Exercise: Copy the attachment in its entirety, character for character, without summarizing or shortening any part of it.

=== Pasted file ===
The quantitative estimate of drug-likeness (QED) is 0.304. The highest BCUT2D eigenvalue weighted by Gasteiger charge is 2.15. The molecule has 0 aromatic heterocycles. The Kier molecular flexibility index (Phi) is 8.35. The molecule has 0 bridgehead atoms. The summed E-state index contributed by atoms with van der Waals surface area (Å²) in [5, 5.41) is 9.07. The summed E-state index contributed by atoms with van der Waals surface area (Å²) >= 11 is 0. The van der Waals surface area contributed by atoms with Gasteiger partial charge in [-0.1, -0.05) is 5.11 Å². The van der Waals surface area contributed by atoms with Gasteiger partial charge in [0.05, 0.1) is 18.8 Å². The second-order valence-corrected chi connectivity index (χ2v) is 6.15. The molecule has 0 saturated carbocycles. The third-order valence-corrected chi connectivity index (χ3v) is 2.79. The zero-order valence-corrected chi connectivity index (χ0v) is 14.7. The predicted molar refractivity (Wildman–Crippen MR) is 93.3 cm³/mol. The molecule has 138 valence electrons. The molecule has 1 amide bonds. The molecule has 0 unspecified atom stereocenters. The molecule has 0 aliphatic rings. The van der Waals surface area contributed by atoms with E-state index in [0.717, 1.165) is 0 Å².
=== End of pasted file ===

The quantitative estimate of drug-likeness (QED) is 0.304. The highest BCUT2D eigenvalue weighted by Gasteiger charge is 2.15. The molecule has 0 aromatic heterocycles. The Kier molecular flexibility index (Phi) is 8.35. The molecule has 0 bridgehead atoms. The summed E-state index contributed by atoms with van der Waals surface area (Å²) in [5, 5.41) is 9.07. The summed E-state index contributed by atoms with van der Waals surface area (Å²) >= 11 is 0. The van der Waals surface area contributed by atoms with Gasteiger partial charge in [-0.1, -0.05) is 5.11 Å². The van der Waals surface area contributed by atoms with Gasteiger partial charge in [0.05, 0.1) is 18.8 Å². The second-order valence-corrected chi connectivity index (χ2v) is 6.15. The molecule has 0 saturated carbocycles. The third-order valence-corrected chi connectivity index (χ3v) is 2.79. The zero-order valence-corrected chi connectivity index (χ0v) is 14.7. The predicted molar refractivity (Wildman–Crippen MR) is 93.3 cm³/mol. The molecule has 138 valence electrons. The molecule has 1 amide bonds. The molecule has 0 unspecified atom stereocenters. The molecule has 0 aliphatic rings. The van der Waals surface area contributed by atoms with E-state index in [0.717, 1.165) is 0 Å².